Check out WolframAlpha: it's basically a Mathematica calculator online. It's really cool in that it can often show the steps used to compute something.
Check out WolframAlpha: it's basically a Mathematica calculator online. It's really cool in that it can often show the steps used to compute something.
Hmm. You're right. The antiderivative is a polylogarithm, which is not a very nice function to work with. If WolframAlpha doesn't crack it, you can be sure even the latest version of Mathematica won't crack it. They have the same engine underneath, I think. You've got this, at least:
That's about as far as Mathematica will take you, I think.
. . .which is a bummer since the PolyLog is what I don't want. This bit is part of a larger function in R, and was hoping there was something simpler to work with than the integral representation. Cest la vie. We'll go with that.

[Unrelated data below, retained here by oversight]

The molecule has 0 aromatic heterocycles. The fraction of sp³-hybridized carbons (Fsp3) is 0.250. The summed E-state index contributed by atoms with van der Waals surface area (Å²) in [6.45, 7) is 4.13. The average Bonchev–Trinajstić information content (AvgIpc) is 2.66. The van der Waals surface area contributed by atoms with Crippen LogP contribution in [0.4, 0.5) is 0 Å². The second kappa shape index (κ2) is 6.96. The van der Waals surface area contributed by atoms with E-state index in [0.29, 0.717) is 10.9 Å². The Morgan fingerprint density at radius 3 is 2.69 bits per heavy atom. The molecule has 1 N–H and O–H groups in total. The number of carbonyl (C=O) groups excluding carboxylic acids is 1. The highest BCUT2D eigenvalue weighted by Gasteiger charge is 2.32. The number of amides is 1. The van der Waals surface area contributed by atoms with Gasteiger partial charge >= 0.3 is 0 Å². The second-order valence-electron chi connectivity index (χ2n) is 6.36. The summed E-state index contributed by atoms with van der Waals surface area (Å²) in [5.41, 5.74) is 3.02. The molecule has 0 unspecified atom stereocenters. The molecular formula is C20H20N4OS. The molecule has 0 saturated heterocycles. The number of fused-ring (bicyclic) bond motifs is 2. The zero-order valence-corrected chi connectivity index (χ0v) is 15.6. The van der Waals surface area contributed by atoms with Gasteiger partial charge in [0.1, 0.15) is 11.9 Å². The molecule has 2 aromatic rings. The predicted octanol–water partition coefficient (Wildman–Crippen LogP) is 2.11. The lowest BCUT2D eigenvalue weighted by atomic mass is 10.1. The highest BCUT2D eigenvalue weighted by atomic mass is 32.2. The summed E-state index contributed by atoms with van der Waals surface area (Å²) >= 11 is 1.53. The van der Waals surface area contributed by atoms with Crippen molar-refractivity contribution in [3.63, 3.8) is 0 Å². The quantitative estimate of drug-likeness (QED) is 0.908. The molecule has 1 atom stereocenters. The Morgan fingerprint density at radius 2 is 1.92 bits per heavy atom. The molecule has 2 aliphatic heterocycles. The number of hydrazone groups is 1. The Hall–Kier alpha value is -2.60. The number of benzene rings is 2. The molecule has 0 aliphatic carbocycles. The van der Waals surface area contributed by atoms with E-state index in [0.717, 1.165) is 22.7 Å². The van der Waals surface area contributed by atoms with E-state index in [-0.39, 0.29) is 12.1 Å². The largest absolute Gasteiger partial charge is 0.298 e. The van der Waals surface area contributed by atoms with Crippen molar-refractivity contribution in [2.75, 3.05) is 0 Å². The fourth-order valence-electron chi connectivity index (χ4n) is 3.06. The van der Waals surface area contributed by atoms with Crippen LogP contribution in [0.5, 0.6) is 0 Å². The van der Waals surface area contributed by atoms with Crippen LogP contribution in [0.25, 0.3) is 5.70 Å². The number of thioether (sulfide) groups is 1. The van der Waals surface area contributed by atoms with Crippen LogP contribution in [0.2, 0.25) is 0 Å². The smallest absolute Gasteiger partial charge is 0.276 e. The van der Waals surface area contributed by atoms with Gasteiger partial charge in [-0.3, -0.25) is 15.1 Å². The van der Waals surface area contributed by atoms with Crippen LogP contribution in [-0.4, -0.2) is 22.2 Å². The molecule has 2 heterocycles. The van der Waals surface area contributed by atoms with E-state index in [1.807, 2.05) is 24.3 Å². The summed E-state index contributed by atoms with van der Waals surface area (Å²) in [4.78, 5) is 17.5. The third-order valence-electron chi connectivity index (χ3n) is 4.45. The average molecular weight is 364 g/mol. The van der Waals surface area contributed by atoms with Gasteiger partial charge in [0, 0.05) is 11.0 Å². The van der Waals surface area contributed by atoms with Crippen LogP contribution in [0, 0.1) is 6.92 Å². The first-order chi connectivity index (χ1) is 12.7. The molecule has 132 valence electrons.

Thanks for spitting it in Math for me.
I misspoke - I don't mean a math function but a program function; we are creating a mini program that will help calculate the variance of a continuous distribution. We found the integral involves PolyLog's, and were hoping there was a closed form we could use. We can use the integral; I was just hoping there was an actual form that didn't involve PolyLog's or integrals.
As for what its for, we will be using it to investigate certain stat-analysis techniques and their efficacy.